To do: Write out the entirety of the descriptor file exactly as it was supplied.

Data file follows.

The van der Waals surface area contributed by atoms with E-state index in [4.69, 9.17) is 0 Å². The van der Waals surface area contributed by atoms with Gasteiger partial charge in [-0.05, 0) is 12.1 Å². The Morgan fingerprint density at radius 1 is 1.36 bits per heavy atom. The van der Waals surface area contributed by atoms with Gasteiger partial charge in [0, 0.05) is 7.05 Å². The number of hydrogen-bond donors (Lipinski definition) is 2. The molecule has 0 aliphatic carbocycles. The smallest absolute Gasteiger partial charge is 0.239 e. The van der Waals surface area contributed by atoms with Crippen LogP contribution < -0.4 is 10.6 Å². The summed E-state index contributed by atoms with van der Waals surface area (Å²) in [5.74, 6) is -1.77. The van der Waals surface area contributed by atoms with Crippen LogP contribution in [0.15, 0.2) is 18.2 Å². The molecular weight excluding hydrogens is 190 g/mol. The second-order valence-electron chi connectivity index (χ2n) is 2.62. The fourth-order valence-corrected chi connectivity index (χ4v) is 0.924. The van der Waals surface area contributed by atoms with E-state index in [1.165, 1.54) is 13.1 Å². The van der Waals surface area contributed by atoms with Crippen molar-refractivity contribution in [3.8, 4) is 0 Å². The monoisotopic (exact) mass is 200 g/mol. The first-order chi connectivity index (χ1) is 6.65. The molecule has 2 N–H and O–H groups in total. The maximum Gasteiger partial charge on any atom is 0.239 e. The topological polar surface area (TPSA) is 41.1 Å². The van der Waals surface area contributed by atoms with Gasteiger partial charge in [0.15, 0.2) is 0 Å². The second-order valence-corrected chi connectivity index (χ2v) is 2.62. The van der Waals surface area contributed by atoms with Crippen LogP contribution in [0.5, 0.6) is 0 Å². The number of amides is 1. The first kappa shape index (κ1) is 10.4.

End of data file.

The van der Waals surface area contributed by atoms with E-state index in [4.69, 9.17) is 0 Å². The van der Waals surface area contributed by atoms with Gasteiger partial charge in [-0.05, 0) is 12.1 Å². The Morgan fingerprint density at radius 1 is 1.36 bits per heavy atom. The van der Waals surface area contributed by atoms with Gasteiger partial charge in [0, 0.05) is 7.05 Å². The number of hydrogen-bond donors (Lipinski definition) is 2. The molecule has 0 aliphatic carbocycles. The smallest absolute Gasteiger partial charge is 0.239 e. The van der Waals surface area contributed by atoms with Crippen LogP contribution < -0.4 is 10.6 Å². The summed E-state index contributed by atoms with van der Waals surface area (Å²) in [5.74, 6) is -1.77. The van der Waals surface area contributed by atoms with Crippen LogP contribution in [0.15, 0.2) is 18.2 Å². The molecular weight excluding hydrogens is 190 g/mol. The second-order valence-electron chi connectivity index (χ2n) is 2.62. The fourth-order valence-corrected chi connectivity index (χ4v) is 0.924. The van der Waals surface area contributed by atoms with E-state index in [1.165, 1.54) is 13.1 Å². The van der Waals surface area contributed by atoms with Crippen molar-refractivity contribution in [3.8, 4) is 0 Å². The monoisotopic (exact) mass is 200 g/mol. The first-order chi connectivity index (χ1) is 6.65. The molecule has 2 N–H and O–H groups in total. The maximum Gasteiger partial charge on any atom is 0.239 e. The topological polar surface area (TPSA) is 41.1 Å². The van der Waals surface area contributed by atoms with Gasteiger partial charge in [0.15, 0.2) is 0 Å². The second-order valence-corrected chi connectivity index (χ2v) is 2.62. The van der Waals surface area contributed by atoms with Crippen LogP contribution in [0.5, 0.6) is 0 Å². The number of amides is 1. The first kappa shape index (κ1) is 10.4.